By GreatSchools Staff
Is your child reading at grade level? Are there any gaps in his phonics or comprehension? Since learning to read is a long and complex process, some students hit college only to discover their skills aren't where they should be.
How do you know if your child's on track? Our grade-by-grade guidelines give you all the details you need to assess his aptitude.
In third grade, students are expected to make a huge change in their fluency and understanding. Suddenly, reading is seen as a tool for learning rather than the object of the learning itself. At this stage, children should be able to read a variety of books including contemporary fiction, historical fiction, legends, fables, myths, and biographies.
Third-graders are expected to read with fluency, comprehension, and expression. As they read a variety of books, they expand their vocabulary and interpret the ideas in the texts.
Third-graders are introduced to the ways language is used by learning about similes, metaphors, personification, and imagery. They should be able to select books at their reading level that interest them. Reading specialist Jennifer Thompson recommends using the "five-finger test" to choose appropriate books: "Have your child open the book to any page. If he can find five words that he does not know, the book is too difficult."
Third-graders improve on their beginning research skills by reading books on different subjects and answering questions about a topic. Third-graders should be able to use the index, glossary, title page, introduction, preface, and appendix of a book to find information. Using encyclopedias, informational books, and the Internet may be part of a research project.
"Reading informational text is critical for second- and third-graders," says Thompson. "Most of the federally mandated tests contain a great deal of nonfiction reading. Children need to learn to read nonfiction for understanding and need to be taught how to use all of the conventions of nonfiction to assist with understanding. These include the table of contents, index, glossary, captions, illustrations, bold print, diagrams, charts, and graphs."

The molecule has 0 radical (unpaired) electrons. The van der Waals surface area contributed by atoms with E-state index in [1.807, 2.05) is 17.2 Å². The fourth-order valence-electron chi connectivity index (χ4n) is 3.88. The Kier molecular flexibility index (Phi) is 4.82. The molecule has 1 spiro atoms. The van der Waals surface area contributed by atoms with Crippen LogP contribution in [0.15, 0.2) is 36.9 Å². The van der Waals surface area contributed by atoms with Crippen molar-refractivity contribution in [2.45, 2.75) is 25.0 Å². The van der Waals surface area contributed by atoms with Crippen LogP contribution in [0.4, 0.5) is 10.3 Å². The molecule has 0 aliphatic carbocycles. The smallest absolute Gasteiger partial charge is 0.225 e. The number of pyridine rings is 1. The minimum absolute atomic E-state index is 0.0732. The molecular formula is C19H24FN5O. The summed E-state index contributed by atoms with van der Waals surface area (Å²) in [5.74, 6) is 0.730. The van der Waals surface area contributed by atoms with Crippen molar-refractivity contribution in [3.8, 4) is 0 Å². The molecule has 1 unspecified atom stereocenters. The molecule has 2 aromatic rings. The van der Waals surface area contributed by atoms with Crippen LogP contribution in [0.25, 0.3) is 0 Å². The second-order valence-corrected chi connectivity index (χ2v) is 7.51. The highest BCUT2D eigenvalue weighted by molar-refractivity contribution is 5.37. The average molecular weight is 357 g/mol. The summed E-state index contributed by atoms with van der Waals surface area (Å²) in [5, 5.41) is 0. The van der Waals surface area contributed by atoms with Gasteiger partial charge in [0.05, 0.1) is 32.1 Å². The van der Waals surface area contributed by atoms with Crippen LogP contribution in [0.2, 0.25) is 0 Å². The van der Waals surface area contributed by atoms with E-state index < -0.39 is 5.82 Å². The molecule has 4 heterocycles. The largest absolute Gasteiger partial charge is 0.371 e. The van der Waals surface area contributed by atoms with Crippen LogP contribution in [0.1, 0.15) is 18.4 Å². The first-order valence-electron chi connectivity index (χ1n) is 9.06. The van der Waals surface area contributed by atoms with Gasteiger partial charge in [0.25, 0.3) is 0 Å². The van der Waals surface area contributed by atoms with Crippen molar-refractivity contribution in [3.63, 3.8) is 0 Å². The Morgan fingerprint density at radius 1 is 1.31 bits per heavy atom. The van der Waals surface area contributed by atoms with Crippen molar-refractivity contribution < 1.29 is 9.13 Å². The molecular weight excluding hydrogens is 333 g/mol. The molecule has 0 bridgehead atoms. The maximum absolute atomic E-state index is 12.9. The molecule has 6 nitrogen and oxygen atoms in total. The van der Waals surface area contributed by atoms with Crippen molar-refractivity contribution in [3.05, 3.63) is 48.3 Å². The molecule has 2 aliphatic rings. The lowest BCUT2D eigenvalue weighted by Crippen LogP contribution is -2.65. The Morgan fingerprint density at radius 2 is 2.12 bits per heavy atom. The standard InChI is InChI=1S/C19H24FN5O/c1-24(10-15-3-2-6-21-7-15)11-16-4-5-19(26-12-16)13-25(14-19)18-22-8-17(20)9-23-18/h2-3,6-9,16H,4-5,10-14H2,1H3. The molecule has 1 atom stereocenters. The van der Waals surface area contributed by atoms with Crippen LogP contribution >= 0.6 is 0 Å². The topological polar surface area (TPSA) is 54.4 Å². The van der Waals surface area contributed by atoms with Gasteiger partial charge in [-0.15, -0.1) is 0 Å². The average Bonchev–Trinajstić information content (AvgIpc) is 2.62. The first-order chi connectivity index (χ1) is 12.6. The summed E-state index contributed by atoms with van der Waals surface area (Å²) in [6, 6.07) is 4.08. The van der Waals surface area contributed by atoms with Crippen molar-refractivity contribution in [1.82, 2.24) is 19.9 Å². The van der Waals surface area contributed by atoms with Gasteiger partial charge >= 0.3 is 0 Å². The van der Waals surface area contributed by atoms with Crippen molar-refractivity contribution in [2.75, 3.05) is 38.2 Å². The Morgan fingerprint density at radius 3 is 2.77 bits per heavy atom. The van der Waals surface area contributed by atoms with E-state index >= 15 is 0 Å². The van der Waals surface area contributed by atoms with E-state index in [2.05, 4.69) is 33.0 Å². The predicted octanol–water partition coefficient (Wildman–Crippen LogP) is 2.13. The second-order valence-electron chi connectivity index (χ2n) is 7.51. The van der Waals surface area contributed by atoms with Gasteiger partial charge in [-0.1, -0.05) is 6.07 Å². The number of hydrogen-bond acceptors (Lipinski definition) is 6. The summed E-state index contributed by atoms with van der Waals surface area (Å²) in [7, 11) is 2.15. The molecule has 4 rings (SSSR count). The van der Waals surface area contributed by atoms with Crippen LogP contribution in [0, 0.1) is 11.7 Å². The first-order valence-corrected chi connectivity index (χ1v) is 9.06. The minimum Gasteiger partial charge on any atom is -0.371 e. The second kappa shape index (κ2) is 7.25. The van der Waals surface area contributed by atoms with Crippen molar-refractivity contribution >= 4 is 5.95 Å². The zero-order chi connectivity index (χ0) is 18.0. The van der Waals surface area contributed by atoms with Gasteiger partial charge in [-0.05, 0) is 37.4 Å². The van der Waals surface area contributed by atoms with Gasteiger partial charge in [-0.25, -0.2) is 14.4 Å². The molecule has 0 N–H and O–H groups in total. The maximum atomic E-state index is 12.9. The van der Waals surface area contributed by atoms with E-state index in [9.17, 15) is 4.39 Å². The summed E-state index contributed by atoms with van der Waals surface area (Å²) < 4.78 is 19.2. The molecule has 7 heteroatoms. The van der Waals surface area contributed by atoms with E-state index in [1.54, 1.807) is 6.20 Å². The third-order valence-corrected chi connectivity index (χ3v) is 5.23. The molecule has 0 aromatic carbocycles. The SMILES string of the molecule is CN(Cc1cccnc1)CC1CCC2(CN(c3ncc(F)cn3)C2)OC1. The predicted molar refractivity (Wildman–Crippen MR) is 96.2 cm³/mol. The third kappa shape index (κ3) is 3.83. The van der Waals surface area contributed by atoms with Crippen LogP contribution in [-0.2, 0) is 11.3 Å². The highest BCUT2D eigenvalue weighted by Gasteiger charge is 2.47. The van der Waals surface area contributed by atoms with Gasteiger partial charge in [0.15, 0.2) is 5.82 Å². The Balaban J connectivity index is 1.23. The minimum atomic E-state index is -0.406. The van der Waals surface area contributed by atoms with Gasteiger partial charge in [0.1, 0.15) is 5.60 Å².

Third-graders are expected to able to read unknown words automatically, though some children may not be capable of this. The strategies used to decode and read unknown words include using roots, suffixes, prefixes, homophones (for example, aloud and allowed), and word families (such as ack and ight). Third-graders should be able to use context to figure out the meaning of unknown words as well as look them up in a dictionary.
Third-graders learn strategies to derive meaning from what is read — including illustrations, text, and prior knowledge to make predictions and grasp the story. They should be able to recognize the sequence of events in a story, as well as their cause and effect. They retell familiar stories, summarizing the main ideas and plot and identifying the characters and settings. They are expected to answer questions about the text, such as who, what, when, where, why, and how. Third-graders begin to distinguish fact from opinion and explore themes that recur across literary works.
Third-graders may take part in shared reading, an interactive reading experience guided by the teacher. During the reading, the teacher demonstrates strategies students can use to read and derive meaning. The teacher may pause in the reading to teach vocabulary, introduce a reading skill, or encourage children to predict what comes next. The book is typically read multiple times over several days.
Third-grade classrooms sometimes start literature circles, student-led book discussion groups. Students choose their own reading material and meet in small groups with others who are reading the same book. Each member of the group is assigned a role and helps guide the group in a discussion of the book. Literature circles allow students to share their thoughts, concerns, and their understanding of a novel.
"The literature circle experience helps the most timid or passive learner become an engaged and active learner," says Thompson. "Literature circles help build confidence as children assume responsibility for their reading."
Reading Magic: Why Reading Aloud to Our Children Will Change Their Lives Forever, by Mem Fox (Harvest Books, 2001).
The Read Aloud Handbook, by Jim Trelease (Penguin, 5th edition, 2001).
Read to Me 2000: Raising Kids Who Love to Read, by Bernice E. Cullinan (Cartwheel, 2000).
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